A simple MQW device is the absorption modulator, in which the excitonic absorption edge of the quantum wells is moved into and out of coincidence with the wavelength of a spectrally narrow light source, such as a laser, by varying an applied electric field. Thus, the intensity of the light transmitted or reflected by the modulator varies according to the applied electric field, or bias voltage, as noted above.
One such absorption modulator, although based on Wannier-Stark localization rather than the quantum-confined Stark effect, is described in K.-K. Law et al., "Normally-Off High-Contrast Asymmetric Fabry-Perot Reflection Modulator Using Wannier-Stark Localization in a Superlattice" Applied Physics Letters vol. 56, pp. 1886-1888 (May 7, 1990); and K.-K. Law et al., "Self-Electro-Optic Device Based on a Superlattice Asymmetric Fabry-Perot Modulator with an On/Off Ratio>100:1", Applied Physics Letters vol. 57, pp. 1345-1347 (Sept. 24, 1990). In contrast to the QW's shift of the excitonic absorption peaks to longer wavelengths due to the quantum-confined Stark effect, Wannier-Stark localization leads to a shift to shorter wavelengths for increased electric field in superlattice structures.
Aspects of superlattices, which are also structures of thin alternating layers of two materials having different electronic properties, are described in G. Dohler, "Solid-State Superlattices" Sci. Am. vol 249, pp. 144-151 (Nov. 1983). In general, a superlattice is a stack of interleaved thin barrier layers and QWs in which the Qws are resonantly coupled, causing the QWs' discrete charge-carrier energy levels to broaden into minibands. Applying an electric field destroys the resonance, misaligning the energy levels in neighboring QWs and localizing them over a few Qws. This changes the optical absorption spectrum from a smooth, miniband profile to a peaked, Qw-excitonic profile and blueshifts the absorption edge.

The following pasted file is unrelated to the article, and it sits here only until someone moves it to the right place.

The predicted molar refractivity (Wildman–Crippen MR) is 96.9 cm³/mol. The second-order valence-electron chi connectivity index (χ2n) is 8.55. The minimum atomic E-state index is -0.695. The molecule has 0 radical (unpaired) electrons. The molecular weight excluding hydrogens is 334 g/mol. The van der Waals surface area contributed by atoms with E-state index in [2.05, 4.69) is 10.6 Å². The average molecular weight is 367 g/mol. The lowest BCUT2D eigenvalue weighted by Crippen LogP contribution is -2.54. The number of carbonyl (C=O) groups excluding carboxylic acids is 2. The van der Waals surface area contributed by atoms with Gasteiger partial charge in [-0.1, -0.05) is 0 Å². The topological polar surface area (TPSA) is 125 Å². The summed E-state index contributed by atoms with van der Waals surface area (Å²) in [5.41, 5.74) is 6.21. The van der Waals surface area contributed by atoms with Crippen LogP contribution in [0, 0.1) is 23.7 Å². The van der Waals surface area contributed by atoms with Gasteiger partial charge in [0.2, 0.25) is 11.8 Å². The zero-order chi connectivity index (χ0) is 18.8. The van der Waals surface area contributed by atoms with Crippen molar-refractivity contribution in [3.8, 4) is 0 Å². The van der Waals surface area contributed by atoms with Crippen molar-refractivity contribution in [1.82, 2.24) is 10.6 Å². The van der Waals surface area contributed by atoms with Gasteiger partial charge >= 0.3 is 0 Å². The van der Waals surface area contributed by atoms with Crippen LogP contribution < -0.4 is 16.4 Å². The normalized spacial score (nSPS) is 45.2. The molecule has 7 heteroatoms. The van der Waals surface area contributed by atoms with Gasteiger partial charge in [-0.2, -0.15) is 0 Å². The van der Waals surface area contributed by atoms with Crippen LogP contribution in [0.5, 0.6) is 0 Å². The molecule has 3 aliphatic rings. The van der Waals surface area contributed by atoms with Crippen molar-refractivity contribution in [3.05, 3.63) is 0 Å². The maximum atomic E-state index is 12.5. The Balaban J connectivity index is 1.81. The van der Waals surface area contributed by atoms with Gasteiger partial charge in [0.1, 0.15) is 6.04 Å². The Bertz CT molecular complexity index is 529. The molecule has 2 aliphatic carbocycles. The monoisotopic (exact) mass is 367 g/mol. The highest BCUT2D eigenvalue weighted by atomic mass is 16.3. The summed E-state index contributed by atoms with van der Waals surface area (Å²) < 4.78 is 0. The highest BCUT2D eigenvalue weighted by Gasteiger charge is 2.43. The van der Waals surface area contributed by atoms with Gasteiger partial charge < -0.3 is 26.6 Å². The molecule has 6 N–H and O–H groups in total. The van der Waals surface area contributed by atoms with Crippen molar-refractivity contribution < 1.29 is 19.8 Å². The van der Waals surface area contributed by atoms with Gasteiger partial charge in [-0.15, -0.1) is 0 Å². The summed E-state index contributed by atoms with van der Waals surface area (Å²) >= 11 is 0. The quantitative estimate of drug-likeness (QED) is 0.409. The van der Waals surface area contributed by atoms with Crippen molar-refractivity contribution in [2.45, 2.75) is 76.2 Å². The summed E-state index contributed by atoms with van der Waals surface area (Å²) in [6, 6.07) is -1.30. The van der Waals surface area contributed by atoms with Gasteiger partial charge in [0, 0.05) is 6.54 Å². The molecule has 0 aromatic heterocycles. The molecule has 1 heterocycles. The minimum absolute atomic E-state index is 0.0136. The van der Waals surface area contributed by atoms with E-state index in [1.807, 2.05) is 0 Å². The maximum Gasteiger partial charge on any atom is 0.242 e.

As described in more detail below, Applicants' invention can be embodied using either MQW or superlattice structures. Also, it will be understood that such structures described in this application can be fabricated by a wide variety of semiconductor processing methods, e.g., metal-organic chemical vapor deposition, molecular beam epitaxy, and electrochemical deposition methods. See, e.g., J. Switzer et al., "Electrodeposited Ceramic Superlattices" Sci. vol 247, pp. 444-445 (Jan. 26, 1990); and the above-cited Weisbuch et al. book.
Other MQW modulators capable of varying the intensity and phase of optical signals are described in U.S. Pat. No. 4,727,341 to Nishi et al and T. Wood et al., "High-Speed Optical Modulation with GaAs/GaAlAs Quantum Wells in a P-I-N Diode Structure", Applied Physics Letters vol. 44, pp. 16-18 (Jan. 1, 1984).
Another type of MQW absorption modulator is described in U. Koren et al., "InGaAs/InP Multiple Quantum Well Waveguide Phase Modulator", Applied Physics Letters vol. 50, pp. 368-370 (Feb. 16, 1987). The device consists of sixty InGaAs well layers and indium phosphide (InP) barrier layers disposed in the undoped core of an optical waveguide doped as a P-I-N structure. A phase shift of 180° for light having a wavelength near 1500 nm is reported for a bias of 15-20 volts.